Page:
|Department:||Faculty of Law|
|Keywords:||Forced Evictions; Just and Equitable; Homelessness; Housing Rights; Property Rights|
|Full text PDF:||https://www.academia.edu/37696958/Assessing_the_Impact_of_Section_26_of_the_Constitution_1996_on_Evictions_and_Ownership_Rights_in_South_Africa|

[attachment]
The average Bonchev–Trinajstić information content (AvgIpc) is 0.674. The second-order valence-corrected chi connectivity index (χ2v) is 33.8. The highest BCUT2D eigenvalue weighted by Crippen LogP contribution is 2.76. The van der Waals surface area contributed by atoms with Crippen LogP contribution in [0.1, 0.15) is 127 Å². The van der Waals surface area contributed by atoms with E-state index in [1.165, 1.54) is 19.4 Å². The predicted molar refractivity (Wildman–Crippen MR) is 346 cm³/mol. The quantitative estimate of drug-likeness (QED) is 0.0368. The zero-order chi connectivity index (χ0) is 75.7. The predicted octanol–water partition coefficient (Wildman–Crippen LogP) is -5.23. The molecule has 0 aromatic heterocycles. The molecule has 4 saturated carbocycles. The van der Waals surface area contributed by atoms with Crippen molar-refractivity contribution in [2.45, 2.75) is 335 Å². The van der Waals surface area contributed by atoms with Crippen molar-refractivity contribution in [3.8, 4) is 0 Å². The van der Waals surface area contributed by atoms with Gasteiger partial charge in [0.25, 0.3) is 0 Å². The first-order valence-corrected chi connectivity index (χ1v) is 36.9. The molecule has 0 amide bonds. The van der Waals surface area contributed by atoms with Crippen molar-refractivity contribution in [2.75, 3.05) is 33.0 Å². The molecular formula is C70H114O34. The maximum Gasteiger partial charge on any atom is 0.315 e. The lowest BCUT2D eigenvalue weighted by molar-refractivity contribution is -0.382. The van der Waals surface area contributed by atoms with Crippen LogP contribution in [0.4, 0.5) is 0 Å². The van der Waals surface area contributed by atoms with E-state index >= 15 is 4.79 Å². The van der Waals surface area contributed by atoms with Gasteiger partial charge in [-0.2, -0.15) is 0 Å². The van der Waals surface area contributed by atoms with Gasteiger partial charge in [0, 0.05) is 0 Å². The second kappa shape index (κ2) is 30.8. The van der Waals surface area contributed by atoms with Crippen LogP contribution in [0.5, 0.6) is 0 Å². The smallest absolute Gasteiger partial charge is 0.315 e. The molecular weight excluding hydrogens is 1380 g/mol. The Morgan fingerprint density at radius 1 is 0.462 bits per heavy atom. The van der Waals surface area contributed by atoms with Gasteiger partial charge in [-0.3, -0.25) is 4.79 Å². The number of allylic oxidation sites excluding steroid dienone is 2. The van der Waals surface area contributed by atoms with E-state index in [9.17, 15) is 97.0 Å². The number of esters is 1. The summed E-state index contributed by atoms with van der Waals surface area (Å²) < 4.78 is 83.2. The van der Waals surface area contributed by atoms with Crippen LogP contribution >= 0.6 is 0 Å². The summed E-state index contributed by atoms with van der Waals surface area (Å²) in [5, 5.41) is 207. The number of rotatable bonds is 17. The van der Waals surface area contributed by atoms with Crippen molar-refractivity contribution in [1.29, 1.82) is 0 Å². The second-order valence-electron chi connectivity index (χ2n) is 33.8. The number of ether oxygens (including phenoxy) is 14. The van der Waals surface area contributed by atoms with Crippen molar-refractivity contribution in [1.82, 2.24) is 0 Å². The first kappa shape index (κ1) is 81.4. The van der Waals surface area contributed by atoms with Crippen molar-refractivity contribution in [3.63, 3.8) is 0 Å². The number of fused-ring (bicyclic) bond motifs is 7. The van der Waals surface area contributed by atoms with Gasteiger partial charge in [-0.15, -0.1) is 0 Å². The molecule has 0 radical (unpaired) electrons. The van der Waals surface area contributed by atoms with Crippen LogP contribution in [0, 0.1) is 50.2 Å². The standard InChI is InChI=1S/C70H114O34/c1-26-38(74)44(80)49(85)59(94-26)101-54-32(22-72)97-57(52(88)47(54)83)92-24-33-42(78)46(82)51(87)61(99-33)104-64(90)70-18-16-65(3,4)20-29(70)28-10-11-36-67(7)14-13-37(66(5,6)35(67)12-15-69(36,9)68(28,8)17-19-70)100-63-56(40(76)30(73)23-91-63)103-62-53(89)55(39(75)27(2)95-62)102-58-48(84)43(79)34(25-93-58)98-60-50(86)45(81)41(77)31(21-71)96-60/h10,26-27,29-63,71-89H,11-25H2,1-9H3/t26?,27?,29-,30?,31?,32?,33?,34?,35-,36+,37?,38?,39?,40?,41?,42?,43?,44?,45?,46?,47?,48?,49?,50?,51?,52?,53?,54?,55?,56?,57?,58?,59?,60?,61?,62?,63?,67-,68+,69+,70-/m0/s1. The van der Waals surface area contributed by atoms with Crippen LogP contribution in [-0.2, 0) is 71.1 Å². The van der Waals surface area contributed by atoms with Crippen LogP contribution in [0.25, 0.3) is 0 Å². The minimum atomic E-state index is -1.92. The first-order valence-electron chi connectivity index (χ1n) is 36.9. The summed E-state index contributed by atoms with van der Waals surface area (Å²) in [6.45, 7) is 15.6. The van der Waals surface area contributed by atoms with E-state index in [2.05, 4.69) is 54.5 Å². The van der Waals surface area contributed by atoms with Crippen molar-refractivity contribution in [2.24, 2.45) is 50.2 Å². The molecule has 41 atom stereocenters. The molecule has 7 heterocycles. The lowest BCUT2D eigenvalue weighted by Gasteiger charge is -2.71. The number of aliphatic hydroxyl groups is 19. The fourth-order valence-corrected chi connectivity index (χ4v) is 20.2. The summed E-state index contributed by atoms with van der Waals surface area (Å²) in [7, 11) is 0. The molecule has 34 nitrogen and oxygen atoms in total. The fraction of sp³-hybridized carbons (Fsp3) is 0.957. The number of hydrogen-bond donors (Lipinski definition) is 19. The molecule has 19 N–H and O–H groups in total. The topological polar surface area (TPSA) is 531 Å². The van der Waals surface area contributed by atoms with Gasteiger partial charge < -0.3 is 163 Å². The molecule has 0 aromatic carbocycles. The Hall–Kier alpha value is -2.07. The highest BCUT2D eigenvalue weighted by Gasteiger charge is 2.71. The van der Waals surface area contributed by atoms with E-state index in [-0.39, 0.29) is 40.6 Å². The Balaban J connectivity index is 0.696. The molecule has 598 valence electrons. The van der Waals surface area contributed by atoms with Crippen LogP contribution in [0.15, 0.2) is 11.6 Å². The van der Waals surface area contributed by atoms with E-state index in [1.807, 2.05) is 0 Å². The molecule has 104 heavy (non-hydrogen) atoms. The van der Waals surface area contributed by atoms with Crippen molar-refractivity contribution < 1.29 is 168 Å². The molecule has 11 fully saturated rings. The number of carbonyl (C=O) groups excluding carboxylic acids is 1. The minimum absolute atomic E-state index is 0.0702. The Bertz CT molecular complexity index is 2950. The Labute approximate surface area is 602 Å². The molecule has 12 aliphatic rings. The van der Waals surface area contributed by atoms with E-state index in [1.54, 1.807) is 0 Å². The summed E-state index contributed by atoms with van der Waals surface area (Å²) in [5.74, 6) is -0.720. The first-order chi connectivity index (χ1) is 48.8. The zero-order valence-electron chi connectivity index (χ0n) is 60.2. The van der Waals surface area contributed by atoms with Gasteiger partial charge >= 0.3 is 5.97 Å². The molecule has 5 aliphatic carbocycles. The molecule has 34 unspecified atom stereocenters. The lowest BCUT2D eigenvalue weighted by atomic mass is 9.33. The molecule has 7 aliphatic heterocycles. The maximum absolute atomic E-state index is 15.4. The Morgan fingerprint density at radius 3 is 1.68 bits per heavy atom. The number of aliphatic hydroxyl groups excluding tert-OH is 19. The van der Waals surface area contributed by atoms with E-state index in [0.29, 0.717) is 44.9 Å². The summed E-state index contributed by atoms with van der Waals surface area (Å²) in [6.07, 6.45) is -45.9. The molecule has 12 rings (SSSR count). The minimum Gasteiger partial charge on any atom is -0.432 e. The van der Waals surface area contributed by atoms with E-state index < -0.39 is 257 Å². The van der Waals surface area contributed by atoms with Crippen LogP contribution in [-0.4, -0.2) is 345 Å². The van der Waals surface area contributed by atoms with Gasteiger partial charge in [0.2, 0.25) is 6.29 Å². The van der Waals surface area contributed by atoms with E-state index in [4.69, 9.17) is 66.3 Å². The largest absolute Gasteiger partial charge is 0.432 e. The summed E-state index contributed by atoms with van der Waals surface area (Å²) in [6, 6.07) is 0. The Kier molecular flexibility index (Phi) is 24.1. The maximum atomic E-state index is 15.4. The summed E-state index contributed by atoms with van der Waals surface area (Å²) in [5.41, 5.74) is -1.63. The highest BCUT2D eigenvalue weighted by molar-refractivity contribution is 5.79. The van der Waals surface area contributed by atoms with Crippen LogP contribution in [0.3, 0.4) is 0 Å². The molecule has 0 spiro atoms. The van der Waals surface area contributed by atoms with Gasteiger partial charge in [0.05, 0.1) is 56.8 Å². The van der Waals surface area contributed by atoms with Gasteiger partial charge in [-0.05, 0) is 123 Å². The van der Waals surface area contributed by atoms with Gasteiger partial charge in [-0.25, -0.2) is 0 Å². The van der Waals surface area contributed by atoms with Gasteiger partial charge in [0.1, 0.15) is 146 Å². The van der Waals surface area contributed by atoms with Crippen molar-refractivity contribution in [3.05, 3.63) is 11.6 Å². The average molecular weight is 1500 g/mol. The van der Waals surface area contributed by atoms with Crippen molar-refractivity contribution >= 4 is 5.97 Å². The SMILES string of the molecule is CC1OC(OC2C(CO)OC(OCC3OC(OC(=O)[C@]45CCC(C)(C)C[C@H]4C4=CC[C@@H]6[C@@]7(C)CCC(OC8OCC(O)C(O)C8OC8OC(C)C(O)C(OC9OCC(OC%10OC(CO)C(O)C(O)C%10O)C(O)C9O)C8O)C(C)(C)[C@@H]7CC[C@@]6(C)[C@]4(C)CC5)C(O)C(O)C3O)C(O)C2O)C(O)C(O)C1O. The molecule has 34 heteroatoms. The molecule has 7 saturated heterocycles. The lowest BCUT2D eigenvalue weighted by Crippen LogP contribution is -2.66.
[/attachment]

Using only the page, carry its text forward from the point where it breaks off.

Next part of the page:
In this study, the researcher demystifies the stark conflict that exists between two constitutional rights, namely; the right to property (section 25) and the right of access to adequate housing (section 26). The conflict stems mainly from the apartheid system where forced and illegal evictions were so rampant and normatively institutionalised. However, with the advent of democracy, a great deal of transformative commitment ensued. Be that as it may, this mini-dissertation argues that an alarming number of reported illegal evictions in South Africa is so severe to an extent that it thwart and poses a serious threat towards a smooth course of transformation, let alone constitutional democracy. In essence, the conflict comes into fore in the following sense. On the one hand, section 25 guarantees everyone a right to property, which further entails that no one shall arbitrarily be deprived of ownership rights over a certain object/property rightfully belonging to him/her. In other words, the rightful owner of a property is protected from an unlawful interference with his/her ownership rights by either a third party (in this context, an illegal occupant) or the state. On the other, section 26 affords everyone a right of access to adequate housing, which seeks to guard against homelessness and possibly degradation of human dignity. In practice, these two rights are often invoked simultaneously in eviction cases, where the owner of the unlawfully occupied property would rely on section 25, whilst the illegal occupant facing eviction order would rely on section 26. This study will further traverse legal theories with the roots from common law, legislation, judicial decisions and international instruments which have either direct or indirect effect on South African eviction legal framework. The study seeks, with an aid of the aforesaid instruments, to devise effective mechanisms that can be adopted in a quest to address the established conflict. To that end, the researcher holds a stubborn view that the right of access to adequate housing must always override ownership right, given the historical account, social and political realities associated with the former. Lastly, the study suggests, among others, the adoption of the subsidiarity principle when interpreting eviction laws as a short term recommendation, to be followed by the enactment of necessary laws that will enhance the proper enforcement and compliance, as a long term recommendation.